Number Served: 12-16
3 tablespoons Ancho chili powder
3 tablespoons New Mexico chili powder
2 tablespoons cumin seeds
2 tablespoons dried oregano
4 lbs Elk or venison roast
2 teaspoons salt
8 slices bacon
1 medium onion, minced
5 jalapeno chili peppers, cored, seeded & minced
1 cup canned, crushed tomatoes
2 tablespoon juice from 1 medium lime
5 tablespoons masa harina or corn starch
Ground black pepper
Trim excess fat from Elk or venison roast and cut into I inch cubes. Toss venison cubes with salt and set aside.
Toast cumin seeds in dry skillet over medium heat until fragrant (4 minutes) and grind.
Mix chili powders, cumin, & oregano in small bowl. Stir in 1/2 cup water to form thick paste.
Fry bacon until crisp (about 10 min), remove bacon, pour all but 2 teaspoons fat from pot into small bowl, set aside.
Increase heat to med-high, saute meat until well-browned, best done in small batches, on all sides. Add additional bacon fat as necessary.
Reduce heat to medium and add 2 tablespoons bacon fat to empty pan. Saute onion until softened (about 5 minutes).
Add minced jalapeno and saute until fragrant (about 1 minute).
Add chili paste and saute until fragrant (about 2 minutes).
Add bacon, browned venison and crushed tomatoes, lime juice, and 7 cups water.
Bring to simmer. Cover then cook at steady simmer until meat is tender and juices are dark, rich, and starting to thicken, about 2 hrs. If you like beans in your chili, add them at this point and bring back to temperature.
Mix masa harina with 2/3 cup water in small bowl to form smooth paste. Increase heat to medium Stir in masa paste and simmer until thickened about 10 min.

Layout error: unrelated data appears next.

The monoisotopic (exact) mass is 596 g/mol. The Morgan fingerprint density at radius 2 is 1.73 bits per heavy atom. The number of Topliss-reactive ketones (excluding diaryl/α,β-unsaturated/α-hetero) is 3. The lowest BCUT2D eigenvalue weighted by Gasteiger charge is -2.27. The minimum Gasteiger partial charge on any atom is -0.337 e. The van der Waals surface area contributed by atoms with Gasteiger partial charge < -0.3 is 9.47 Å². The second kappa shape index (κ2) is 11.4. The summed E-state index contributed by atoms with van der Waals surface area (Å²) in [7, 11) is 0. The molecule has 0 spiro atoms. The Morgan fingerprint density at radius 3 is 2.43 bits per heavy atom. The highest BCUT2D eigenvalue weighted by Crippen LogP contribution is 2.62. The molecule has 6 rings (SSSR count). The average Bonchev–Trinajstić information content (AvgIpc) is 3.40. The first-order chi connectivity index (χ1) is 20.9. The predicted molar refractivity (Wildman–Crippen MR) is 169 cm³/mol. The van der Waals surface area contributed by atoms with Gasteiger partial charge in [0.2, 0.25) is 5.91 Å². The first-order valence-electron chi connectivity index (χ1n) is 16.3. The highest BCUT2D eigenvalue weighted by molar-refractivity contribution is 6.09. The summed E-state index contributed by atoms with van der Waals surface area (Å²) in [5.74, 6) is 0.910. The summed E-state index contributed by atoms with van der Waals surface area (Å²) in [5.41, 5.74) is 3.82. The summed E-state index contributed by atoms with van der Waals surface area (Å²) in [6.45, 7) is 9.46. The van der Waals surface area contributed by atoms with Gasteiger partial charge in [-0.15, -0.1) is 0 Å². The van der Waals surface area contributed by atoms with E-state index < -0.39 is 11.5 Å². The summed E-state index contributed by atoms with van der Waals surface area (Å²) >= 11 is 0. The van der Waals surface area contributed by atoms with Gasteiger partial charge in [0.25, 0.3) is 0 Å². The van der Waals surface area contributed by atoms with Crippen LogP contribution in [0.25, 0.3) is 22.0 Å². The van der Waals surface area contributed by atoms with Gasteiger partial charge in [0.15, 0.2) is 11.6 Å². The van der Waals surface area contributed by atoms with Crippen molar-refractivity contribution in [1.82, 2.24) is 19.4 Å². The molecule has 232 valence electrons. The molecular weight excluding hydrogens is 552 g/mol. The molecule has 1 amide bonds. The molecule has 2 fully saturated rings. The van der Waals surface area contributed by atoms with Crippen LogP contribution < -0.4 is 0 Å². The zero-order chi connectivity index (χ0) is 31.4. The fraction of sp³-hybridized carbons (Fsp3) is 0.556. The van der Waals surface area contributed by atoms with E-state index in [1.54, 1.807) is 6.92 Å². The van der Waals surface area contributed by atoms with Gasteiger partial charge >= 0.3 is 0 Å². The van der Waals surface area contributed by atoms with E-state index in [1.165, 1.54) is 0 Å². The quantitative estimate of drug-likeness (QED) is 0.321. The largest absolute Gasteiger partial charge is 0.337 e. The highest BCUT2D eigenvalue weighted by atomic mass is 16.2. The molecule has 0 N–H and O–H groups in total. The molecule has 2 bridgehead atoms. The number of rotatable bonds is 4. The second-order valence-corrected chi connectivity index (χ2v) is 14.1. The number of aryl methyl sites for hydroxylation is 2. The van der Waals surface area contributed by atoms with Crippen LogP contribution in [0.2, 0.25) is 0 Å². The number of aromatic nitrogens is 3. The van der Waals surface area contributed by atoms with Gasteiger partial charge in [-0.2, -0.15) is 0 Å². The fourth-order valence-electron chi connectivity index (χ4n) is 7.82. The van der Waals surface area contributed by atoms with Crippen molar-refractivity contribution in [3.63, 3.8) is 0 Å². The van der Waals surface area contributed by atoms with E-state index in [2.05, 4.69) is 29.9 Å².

Adjust seasoning with salt and ground black pepper.
This is very good served with avocado chunks on top.
Notes & Variations:
This recipe is greatly enhanced by taking the time to roast and grind the peppers.
Use 3 medium Ancho chili pods and 3 medium New Mexico chili pods instead of using the chili powder. Toast whole dried chilies by placing them on a baking sheet in 350 oven. As soon as fragrant and puffed, they are ready (about 5 or 6 minutes). Cool, stem and seed. Tear pods into pieces and put in spice grinder. For best results, use the bowl and chopper attachment on a Stick Whip to grind the peppers. Cumin seeds grind best using a coffee mill grinder.
If making this in a Dutch oven, frying and sauteing steps are best done over a camp stove or other constant and controllable heat source. Simmering is readily done using a charcoal heat source, or use the campfire coals and bury the Dutch oven (dinner will be ready when you return to camp). Start out at about 350 degrees F (9 coals down, 15 coals up) and then adjust heat to a gentle simmer. The longer the simmer, the better the flavor and texture. Left-over's, if there are any, are wonderful or even better, just cool and refrigerate for up to 5 days.
Contributor: Dave Myers, RRGC